Years passed and most of Raja Pratap Singh’s family took to the city but one of his line decided to remain connected to the old grand style of living it up like a lord in the ancestral lands along with his sister Shakuntala.  He has a fine young daughter at college where he thinks she is attending classes for an education but in fact it turns out she is far busier being romanced by the local Romeo and singing disco numbers in the park at any given opportunity.  Alas, her father discovers her dalliance and reacts violently having the lad beaten up.  Any attempt to stop the romance meets in failure until finally he pleads to the young man that “if you really love my daughter you would leave her well alone for her own well-being” and then he proceeds to explain about he curse put on the family by Saamri two hundred years ago as being the reason.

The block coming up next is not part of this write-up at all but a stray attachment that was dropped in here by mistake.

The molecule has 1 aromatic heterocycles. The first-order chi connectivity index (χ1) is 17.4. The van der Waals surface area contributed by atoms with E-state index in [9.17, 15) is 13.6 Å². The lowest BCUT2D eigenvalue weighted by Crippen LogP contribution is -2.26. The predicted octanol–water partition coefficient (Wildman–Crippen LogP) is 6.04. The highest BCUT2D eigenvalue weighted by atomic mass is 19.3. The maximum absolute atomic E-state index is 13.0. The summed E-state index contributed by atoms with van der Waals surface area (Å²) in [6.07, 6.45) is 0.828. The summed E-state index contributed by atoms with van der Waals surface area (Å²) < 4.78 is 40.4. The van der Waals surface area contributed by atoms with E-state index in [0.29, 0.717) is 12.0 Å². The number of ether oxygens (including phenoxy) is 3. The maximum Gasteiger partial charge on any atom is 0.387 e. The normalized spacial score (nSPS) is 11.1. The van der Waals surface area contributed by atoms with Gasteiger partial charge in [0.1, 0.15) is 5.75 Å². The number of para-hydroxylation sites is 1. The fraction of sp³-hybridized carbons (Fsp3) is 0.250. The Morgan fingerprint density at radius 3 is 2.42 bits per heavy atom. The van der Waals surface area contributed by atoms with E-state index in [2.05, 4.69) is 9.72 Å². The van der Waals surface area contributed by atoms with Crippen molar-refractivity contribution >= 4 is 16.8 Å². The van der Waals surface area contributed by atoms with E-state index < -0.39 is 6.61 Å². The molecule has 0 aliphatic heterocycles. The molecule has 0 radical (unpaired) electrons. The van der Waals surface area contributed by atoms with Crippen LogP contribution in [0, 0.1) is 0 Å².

This however is still not enough to deter his daughter who insists that they go to the ill-fated Haveli where Saamri once lurked to prove that such curses are redundant in this modern age of science where silly superstitions will not get in the way of her having many babies with the love of her life.  Soon, along with another couple it is decided that they will prove the whole Saamri curse a hoax and they head off to the old Haveli where soon enough things start to go bump in the night.